Fiction Writer’s Compendium: Rare English Words

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E. M. Forster once said, “English literature is a flying fish.” Logos has gone fishing and below provides the bounty of our catch.


adscititious — additional

absquatulate — to leave somewhere abruptly

anfractuous — winding or circuitous

anguilliform — resembling an eel

apple-knocker — (US informal) an ignorant or unsophisticated person

argle-bargle — copious but meaningless talk or writing

argute — shrewd

astrobleme — an eroded remnant of a large, ancient crater made by the impact of a meteorite or comet

barn burner — (N. Amer.) a very exciting or dramatic event, especially a sports contest; first used in relation to an exceptionally good hand at bridge

benthos — the flora and fauna on the bottom of a sea or lake

bergschrund — a type of crevasse

bezoar — a small hard, solid mass which may form in the stomachs of animals such as goats or sheep

bibliopole — a person who buys and sells books, especially rare ones

bilboes — an iron bar with sliding shackles, used to fasten prisoners’ ankles

bindlestiff — (N. Amer.) a tramp

bingle — (Austral. informal) a collision

blatherskite — a person who talks at great length without making much sense

bobsy-die — a great deal of fuss or trouble

boffola — (N. Amer. informal) a joke that gets a loud or hearty laugh

boilover — (Austral. informal) a surprise result in a sporting event

borborygmus — a rumbling or gurgling noise in the intestines

borborygmus — a rumbling or gurgling noise in the intestines

bruxism — involuntary and habitual grinding of the teeth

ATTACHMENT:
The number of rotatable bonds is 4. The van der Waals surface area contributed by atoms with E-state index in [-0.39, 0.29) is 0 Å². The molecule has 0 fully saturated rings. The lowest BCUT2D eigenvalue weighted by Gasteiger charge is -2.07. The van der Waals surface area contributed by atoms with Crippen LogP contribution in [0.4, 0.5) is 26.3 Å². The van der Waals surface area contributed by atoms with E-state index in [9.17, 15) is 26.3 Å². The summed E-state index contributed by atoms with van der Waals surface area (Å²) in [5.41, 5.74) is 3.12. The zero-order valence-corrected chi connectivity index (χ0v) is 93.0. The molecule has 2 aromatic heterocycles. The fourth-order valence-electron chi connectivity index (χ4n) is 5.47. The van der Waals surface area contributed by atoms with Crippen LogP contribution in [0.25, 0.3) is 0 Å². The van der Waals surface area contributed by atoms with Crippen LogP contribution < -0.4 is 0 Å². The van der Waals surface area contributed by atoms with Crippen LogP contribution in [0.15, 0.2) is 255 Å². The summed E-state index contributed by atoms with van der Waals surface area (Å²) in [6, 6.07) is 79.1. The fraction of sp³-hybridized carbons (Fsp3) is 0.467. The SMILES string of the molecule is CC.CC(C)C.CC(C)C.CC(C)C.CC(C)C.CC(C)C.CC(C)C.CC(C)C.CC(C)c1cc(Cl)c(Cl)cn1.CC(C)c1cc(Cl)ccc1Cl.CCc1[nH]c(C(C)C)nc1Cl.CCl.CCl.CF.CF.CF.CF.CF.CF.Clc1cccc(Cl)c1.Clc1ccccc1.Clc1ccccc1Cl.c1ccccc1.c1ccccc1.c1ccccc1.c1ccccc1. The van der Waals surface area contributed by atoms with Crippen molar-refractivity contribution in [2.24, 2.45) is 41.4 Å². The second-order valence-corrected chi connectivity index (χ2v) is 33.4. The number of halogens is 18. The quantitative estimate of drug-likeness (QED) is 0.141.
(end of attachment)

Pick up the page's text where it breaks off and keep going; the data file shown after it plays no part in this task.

bumbo — a drink of rum, sugar, water, and nutmeg

burnsides — a moustache in combination with whiskers on the cheeks but no beard on the chin

cacoethes — an urge to do something inadvisable

callipygian — having shapely buttocks

callithumpian — like a discordant band or a noisy parade

camisado — a military attack carried out at night

canorous — melodious or resonant

cantillate — to chant or intone a passage of religious text

carphology — convulsive or involuntary movements made by delirious patients, such as plucking at the bedclothes

catoptromancy — foretelling the future by means of a mirror

cereology — the study or investigation of crop circles

chad — a piece of waste paper produced by punching a hole

chalkdown — (S. African informal) a teachers’ strike

chiliad — a thousand things or a thousand years

claggy — (Brit. dialect) sticky or able to form sticky lumps

clepsydra — an early clock using the flow of water into or out of a container

colporteur — a person who peddles books, newspapers, or other writings

commensalism — an association between two organisms in which one benefits from the relationship and the other derives neither harm nor benefit

comminatory — threatening, punitive, or vengeful

concinnity — elegance or neatness of literary or artistic style

coprolalia — the involuntary repetitive use of obscene language

coriaceous — like leather

couthy — (Scottish; of a person) warm and friendly; (of a place) cosy and comfortable

criticaster — a minor or incompetent critic

crottle — a lichen used in Scotland to make a brownish dye for wool